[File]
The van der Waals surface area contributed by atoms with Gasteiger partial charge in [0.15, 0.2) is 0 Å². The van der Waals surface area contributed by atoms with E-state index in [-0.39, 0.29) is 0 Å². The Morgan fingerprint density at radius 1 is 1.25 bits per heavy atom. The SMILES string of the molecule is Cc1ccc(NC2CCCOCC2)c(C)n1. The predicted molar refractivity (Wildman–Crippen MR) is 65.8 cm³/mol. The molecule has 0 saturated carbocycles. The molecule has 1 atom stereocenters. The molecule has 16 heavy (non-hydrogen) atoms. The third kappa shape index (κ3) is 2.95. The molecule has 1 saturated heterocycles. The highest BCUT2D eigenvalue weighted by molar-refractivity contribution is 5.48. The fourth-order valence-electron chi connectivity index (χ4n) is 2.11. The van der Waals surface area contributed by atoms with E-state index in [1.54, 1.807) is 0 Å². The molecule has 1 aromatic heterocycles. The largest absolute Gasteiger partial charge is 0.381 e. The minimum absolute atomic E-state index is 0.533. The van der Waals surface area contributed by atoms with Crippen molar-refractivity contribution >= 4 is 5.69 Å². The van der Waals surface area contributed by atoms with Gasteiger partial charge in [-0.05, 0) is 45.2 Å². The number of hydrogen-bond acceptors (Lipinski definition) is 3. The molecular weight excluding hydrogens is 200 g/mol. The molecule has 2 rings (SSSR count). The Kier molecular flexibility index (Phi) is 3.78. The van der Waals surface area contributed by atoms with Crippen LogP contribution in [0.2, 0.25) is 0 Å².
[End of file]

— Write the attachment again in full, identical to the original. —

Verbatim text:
The van der Waals surface area contributed by atoms with Gasteiger partial charge in [0.15, 0.2) is 0 Å². The van der Waals surface area contributed by atoms with E-state index in [-0.39, 0.29) is 0 Å². The Morgan fingerprint density at radius 1 is 1.25 bits per heavy atom. The SMILES string of the molecule is Cc1ccc(NC2CCCOCC2)c(C)n1. The predicted molar refractivity (Wildman–Crippen MR) is 65.8 cm³/mol. The molecule has 0 saturated carbocycles. The molecule has 1 atom stereocenters. The molecule has 16 heavy (non-hydrogen) atoms. The third kappa shape index (κ3) is 2.95. The molecule has 1 saturated heterocycles. The highest BCUT2D eigenvalue weighted by molar-refractivity contribution is 5.48. The fourth-order valence-electron chi connectivity index (χ4n) is 2.11. The van der Waals surface area contributed by atoms with E-state index in [1.54, 1.807) is 0 Å². The molecule has 1 aromatic heterocycles. The largest absolute Gasteiger partial charge is 0.381 e. The minimum absolute atomic E-state index is 0.533. The van der Waals surface area contributed by atoms with Crippen molar-refractivity contribution >= 4 is 5.69 Å². The van der Waals surface area contributed by atoms with Gasteiger partial charge in [-0.05, 0) is 45.2 Å². The number of hydrogen-bond acceptors (Lipinski definition) is 3. The molecular weight excluding hydrogens is 200 g/mol. The molecule has 2 rings (SSSR count). The Kier molecular flexibility index (Phi) is 3.78. The van der Waals surface area contributed by atoms with Crippen LogP contribution in [0.2, 0.25) is 0 Å².